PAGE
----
Electoral Commission warns companies not to spend over £10,000 on EU referendum

Businesses and individuals must not spend more than £10,000 on campaigning during the referendum period or they could be committing an offence, the Electoral Commission has warned.

Don't spend more than £10,000 on the referendum without registering, the Electoral Commission warns
Don't spend more than £10,000 on the referendum without registering, the Electoral Commission warns

On Monday, the regulator published guidelines for companies, charities and campaigners ahead of the formal referendum period, which begins on Friday and lasts until the vote on 23 June.

The rules state that up to £10,000 can be spent on campaigning activities intended to promote a particular outcome in the referendum.

Companies or individuals must ask the commission to become a registered campaigner if they wish to employ a larger budget than £10,000 and must then follow its rules on donations and loans as well as reporting details of all spending.

The regulator set out guidelines on what would be considered referendum spending and said that many, but not all, "business as usual activities" would not meet the test for referendum spending.

In order not to count, business activities must not be intended to bring about a particular outcome in the referendum. For example, a company’s annual report may mention the potential risks of a particular outcome but if the commentary in the report was intended to influence the choice voters make on 23 June, then it would be classed as referendum spending.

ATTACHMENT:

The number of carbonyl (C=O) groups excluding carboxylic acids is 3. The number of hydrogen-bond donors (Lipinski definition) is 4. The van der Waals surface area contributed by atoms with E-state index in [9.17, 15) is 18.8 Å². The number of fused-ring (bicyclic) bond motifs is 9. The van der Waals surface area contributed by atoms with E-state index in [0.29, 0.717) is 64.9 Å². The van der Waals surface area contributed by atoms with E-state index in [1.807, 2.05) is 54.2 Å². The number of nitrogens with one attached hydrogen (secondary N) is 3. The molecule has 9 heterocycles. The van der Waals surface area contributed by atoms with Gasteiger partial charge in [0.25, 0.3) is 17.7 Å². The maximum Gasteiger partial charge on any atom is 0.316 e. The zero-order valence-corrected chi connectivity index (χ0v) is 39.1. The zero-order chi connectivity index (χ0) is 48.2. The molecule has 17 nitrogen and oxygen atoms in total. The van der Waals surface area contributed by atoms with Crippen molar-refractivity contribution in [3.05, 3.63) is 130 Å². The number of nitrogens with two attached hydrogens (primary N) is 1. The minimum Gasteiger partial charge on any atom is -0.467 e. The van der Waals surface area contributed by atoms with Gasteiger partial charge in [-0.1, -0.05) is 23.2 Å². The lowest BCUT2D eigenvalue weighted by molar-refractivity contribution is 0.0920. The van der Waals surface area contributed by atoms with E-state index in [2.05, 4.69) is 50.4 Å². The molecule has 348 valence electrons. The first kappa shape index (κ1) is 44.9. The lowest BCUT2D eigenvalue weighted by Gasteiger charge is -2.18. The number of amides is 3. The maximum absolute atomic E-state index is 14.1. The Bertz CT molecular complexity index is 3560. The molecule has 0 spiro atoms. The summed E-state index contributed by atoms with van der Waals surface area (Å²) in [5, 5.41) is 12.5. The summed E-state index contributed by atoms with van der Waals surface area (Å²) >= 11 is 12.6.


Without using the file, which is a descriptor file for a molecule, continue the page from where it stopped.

If a business offered advice to clients in the run up to the referendum, that would be considered professional advice, but only if it was within the remit of the service that business provides, rather than to directly influence the outcome.

The regulator also gave guidance on producing research or risk analysis.

It said reports would be considered referendum spending if they compared one outcome with the other or made a value judgement about the preferred outcome, rather than striking a neutral tone. Surveys and polls carried out by companies or organisations that "ask leading questions with the aim of obtaining a particular result" would also fall foul of the guidelines on referendum spending, the commission said, but if they were for internal purposes only, they would not.

Similarly, events held by companies to promote a specific result would also be considered referendum spending, unless speakers on both sides of the debate were given equal opportunity to participate.

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